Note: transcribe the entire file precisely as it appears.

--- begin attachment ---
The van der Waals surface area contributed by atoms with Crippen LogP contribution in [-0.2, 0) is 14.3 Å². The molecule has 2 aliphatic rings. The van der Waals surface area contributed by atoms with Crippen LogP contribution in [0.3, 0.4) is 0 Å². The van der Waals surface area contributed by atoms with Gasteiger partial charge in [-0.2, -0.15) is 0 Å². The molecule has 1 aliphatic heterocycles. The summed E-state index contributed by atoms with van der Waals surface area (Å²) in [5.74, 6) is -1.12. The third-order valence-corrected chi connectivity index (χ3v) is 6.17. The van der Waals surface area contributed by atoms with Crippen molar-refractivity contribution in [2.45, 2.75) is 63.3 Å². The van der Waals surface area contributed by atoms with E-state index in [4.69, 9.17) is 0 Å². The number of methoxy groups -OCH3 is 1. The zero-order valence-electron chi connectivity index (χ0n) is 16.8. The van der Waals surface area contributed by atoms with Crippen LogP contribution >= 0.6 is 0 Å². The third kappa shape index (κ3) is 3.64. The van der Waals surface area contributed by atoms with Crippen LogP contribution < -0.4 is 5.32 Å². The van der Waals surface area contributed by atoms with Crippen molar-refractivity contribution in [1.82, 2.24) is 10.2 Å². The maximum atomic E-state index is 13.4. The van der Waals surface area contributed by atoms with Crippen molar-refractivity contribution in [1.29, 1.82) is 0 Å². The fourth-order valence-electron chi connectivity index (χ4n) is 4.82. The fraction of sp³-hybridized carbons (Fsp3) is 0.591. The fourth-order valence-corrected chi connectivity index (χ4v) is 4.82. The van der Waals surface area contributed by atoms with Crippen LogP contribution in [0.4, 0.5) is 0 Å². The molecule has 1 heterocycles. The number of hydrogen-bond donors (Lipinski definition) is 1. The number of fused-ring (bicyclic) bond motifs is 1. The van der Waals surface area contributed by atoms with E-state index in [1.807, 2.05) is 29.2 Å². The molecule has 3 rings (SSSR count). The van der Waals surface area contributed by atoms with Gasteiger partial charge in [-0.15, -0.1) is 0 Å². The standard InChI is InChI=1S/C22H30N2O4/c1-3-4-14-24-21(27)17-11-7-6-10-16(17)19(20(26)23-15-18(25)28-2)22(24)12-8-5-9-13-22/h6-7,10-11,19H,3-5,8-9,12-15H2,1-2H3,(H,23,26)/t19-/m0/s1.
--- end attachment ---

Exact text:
The van der Waals surface area contributed by atoms with Crippen LogP contribution in [-0.2, 0) is 14.3 Å². The molecule has 2 aliphatic rings. The van der Waals surface area contributed by atoms with Crippen LogP contribution in [0.3, 0.4) is 0 Å². The van der Waals surface area contributed by atoms with Gasteiger partial charge in [-0.2, -0.15) is 0 Å². The molecule has 1 aliphatic heterocycles. The summed E-state index contributed by atoms with van der Waals surface area (Å²) in [5.74, 6) is -1.12. The third-order valence-corrected chi connectivity index (χ3v) is 6.17. The van der Waals surface area contributed by atoms with Crippen molar-refractivity contribution in [2.45, 2.75) is 63.3 Å². The van der Waals surface area contributed by atoms with E-state index in [4.69, 9.17) is 0 Å². The number of methoxy groups -OCH3 is 1. The zero-order valence-electron chi connectivity index (χ0n) is 16.8. The van der Waals surface area contributed by atoms with Crippen LogP contribution >= 0.6 is 0 Å². The third kappa shape index (κ3) is 3.64. The van der Waals surface area contributed by atoms with Crippen LogP contribution < -0.4 is 5.32 Å². The van der Waals surface area contributed by atoms with Crippen molar-refractivity contribution in [1.82, 2.24) is 10.2 Å². The maximum atomic E-state index is 13.4. The van der Waals surface area contributed by atoms with Crippen molar-refractivity contribution in [1.29, 1.82) is 0 Å². The fourth-order valence-electron chi connectivity index (χ4n) is 4.82. The fraction of sp³-hybridized carbons (Fsp3) is 0.591. The fourth-order valence-corrected chi connectivity index (χ4v) is 4.82. The van der Waals surface area contributed by atoms with Crippen LogP contribution in [0.4, 0.5) is 0 Å². The molecule has 1 heterocycles. The number of hydrogen-bond donors (Lipinski definition) is 1. The number of fused-ring (bicyclic) bond motifs is 1. The van der Waals surface area contributed by atoms with E-state index in [1.807, 2.05) is 29.2 Å². The molecule has 3 rings (SSSR count). The van der Waals surface area contributed by atoms with Gasteiger partial charge in [-0.15, -0.1) is 0 Å². The standard InChI is InChI=1S/C22H30N2O4/c1-3-4-14-24-21(27)17-11-7-6-10-16(17)19(20(26)23-15-18(25)28-2)22(24)12-8-5-9-13-22/h6-7,10-11,19H,3-5,8-9,12-15H2,1-2H3,(H,23,26)/t19-/m0/s1.